Image by Jerry Ting
‘Art imitates life’ – or so the old saying goes – but when the reverse appears true, as Oscar Wilde noted, the effect can be all the more striking. The vivid hues of the San Francisco Bay salt ponds remind us more of a crafted stained glass window than the sea’s naturally muted colour palette, and they produce some of the world’s most magnificent natural colourways…
Image by apdonovan
The San Francisco Bay is a shallow bay surrounded by the cities of San Francisco, Oakland and San Jose, through which almost half the water of California is drained into the Pacific ocean. Home to the notorious Alcatraz prison, which housed among others Al Capone, the bay also contains a large number of salt evaporation ponds responsible for producing much of America’s industrial salt.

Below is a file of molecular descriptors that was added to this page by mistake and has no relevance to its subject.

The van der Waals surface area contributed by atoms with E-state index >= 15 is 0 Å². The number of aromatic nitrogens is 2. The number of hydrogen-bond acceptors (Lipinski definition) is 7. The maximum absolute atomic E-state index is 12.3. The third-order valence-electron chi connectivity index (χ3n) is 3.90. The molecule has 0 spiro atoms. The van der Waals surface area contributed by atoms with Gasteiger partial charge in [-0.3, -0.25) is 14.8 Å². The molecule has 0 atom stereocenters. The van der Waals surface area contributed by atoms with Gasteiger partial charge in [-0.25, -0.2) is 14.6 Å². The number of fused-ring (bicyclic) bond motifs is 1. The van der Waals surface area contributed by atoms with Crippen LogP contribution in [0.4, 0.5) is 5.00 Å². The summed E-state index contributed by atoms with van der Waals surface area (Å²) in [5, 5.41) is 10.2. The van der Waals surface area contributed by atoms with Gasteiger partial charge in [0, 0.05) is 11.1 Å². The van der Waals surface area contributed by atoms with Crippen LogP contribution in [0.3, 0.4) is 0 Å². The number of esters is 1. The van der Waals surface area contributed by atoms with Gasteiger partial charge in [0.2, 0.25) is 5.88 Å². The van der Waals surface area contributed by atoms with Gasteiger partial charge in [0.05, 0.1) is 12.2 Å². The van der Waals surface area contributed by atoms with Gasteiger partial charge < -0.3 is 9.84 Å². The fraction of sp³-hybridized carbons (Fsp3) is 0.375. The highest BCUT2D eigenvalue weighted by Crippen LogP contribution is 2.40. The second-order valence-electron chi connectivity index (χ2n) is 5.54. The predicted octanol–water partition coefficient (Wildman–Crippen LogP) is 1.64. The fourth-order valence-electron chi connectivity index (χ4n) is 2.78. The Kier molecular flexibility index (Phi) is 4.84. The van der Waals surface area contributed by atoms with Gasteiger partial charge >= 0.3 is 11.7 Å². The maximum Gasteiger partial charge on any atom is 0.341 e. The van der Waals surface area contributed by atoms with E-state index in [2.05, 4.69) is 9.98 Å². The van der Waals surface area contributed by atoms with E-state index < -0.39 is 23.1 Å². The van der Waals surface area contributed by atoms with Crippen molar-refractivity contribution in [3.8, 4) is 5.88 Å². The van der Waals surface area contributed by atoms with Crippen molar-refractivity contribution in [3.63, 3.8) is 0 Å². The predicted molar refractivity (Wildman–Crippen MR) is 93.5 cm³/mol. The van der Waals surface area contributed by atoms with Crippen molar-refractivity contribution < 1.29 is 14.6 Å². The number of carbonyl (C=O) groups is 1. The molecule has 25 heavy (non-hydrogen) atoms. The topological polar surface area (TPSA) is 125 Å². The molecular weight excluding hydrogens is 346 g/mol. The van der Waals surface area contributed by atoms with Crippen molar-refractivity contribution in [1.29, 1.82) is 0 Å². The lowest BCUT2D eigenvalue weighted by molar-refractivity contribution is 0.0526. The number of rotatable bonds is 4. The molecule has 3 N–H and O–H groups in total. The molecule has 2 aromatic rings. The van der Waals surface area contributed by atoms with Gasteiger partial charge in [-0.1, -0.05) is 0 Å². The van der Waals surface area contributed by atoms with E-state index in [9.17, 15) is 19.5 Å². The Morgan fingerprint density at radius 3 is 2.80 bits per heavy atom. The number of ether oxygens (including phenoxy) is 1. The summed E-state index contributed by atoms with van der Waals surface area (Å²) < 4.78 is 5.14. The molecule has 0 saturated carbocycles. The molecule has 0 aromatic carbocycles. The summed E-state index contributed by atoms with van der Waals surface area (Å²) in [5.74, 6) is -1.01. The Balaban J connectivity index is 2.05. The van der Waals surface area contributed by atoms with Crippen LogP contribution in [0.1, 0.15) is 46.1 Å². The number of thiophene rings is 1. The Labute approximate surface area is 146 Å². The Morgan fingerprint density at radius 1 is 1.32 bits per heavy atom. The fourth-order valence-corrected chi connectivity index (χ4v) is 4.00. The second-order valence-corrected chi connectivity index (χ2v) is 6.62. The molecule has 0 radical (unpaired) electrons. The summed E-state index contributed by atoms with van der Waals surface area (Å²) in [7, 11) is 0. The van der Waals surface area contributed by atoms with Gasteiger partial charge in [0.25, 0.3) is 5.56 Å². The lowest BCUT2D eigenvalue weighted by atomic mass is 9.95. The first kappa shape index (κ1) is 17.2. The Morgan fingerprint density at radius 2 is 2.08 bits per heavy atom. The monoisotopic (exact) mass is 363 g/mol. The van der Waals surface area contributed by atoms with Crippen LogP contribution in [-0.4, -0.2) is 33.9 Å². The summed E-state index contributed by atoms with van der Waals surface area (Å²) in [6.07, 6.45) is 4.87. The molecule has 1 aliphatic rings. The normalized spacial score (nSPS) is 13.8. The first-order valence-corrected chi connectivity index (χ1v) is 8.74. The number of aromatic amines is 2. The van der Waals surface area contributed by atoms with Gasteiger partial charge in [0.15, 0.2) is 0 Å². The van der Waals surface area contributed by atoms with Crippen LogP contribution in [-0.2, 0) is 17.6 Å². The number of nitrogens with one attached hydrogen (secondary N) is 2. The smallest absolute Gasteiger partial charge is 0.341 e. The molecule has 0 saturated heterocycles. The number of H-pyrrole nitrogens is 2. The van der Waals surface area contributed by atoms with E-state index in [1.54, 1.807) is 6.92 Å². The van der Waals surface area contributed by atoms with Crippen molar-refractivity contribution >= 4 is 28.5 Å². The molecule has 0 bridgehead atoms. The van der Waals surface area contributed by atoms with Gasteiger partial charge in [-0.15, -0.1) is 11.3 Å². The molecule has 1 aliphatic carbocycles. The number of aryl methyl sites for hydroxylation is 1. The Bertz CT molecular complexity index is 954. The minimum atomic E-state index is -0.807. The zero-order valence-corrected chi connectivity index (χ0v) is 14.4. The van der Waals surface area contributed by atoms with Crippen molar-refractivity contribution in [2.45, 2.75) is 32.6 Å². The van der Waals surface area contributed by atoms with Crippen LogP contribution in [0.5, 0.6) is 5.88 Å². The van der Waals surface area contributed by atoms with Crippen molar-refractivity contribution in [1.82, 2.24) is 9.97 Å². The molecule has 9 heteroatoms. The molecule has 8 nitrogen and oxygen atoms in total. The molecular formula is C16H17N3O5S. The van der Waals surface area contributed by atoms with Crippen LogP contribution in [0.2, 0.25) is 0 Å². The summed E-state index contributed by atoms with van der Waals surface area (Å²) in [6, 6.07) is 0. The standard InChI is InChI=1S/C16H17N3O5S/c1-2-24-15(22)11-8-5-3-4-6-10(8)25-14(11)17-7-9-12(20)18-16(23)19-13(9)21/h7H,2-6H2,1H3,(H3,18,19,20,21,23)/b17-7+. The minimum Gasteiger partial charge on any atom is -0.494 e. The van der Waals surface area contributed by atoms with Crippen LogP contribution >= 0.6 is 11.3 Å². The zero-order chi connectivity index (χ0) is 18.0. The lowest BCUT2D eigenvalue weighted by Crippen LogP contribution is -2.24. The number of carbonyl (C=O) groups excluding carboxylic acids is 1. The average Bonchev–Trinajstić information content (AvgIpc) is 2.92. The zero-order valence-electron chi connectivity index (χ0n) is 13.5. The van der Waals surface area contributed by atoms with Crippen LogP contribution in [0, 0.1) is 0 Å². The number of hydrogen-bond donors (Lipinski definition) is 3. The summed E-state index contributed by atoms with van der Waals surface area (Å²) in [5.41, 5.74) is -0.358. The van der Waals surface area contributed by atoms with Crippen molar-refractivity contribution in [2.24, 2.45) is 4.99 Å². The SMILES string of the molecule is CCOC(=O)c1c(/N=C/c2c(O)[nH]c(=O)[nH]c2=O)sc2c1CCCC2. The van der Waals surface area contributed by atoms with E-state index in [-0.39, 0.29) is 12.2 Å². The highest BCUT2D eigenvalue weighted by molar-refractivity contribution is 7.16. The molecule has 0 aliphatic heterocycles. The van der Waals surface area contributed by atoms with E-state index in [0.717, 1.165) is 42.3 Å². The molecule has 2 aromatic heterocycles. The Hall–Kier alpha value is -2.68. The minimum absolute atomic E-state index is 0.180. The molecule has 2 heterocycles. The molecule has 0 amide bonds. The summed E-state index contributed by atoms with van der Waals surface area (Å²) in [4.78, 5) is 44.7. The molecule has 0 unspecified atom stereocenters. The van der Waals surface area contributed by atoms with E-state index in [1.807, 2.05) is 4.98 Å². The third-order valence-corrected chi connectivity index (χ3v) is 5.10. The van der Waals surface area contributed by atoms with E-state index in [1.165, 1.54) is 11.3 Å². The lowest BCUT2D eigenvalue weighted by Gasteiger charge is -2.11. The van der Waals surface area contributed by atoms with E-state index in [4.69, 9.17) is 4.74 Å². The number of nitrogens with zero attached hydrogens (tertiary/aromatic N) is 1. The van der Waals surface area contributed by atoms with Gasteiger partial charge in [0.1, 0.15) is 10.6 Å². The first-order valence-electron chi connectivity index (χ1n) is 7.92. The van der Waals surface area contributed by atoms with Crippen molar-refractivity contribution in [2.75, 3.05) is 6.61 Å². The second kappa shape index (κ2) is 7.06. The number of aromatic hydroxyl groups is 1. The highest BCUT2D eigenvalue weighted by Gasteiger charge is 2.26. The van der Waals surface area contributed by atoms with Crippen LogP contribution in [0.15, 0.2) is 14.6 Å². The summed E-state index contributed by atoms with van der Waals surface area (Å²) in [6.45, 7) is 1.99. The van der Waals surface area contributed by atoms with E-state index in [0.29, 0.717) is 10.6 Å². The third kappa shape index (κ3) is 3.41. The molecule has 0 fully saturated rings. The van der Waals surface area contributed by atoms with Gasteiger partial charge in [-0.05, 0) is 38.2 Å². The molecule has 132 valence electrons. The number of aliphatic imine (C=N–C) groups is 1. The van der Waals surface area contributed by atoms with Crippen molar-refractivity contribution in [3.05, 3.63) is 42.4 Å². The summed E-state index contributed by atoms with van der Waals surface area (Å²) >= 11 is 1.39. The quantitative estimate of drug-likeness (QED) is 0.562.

Image by webmink
The dramatic colours are produced by varying concentrations of algae, brine shrimp and other pond life, making the ponds appear as if they have been dyed. These micro-organisms change colour according to the salinity of their environment, thus the tint of each pond is an indication of its salinity. Low salinity ponds proliferate with green algae, but in high salinity ponds red algae are predominant. Millions of tiny brine shrimp can also cast an orange shade over ponds.
Image by KAP Cris
Unfortunately the salt ponds have recently been purchased by the state of California and will shortly be converted by the South Bay Restoration Project into a mixture of tidal marsh, mudflat and other wetland habitats. So, no longer will you be able to see these wonderful colours from the air on your way into San Francisco International – but at least the new project will provide a habitat for thousands of animals, right on the doorstep of one of the world’s most famous cities.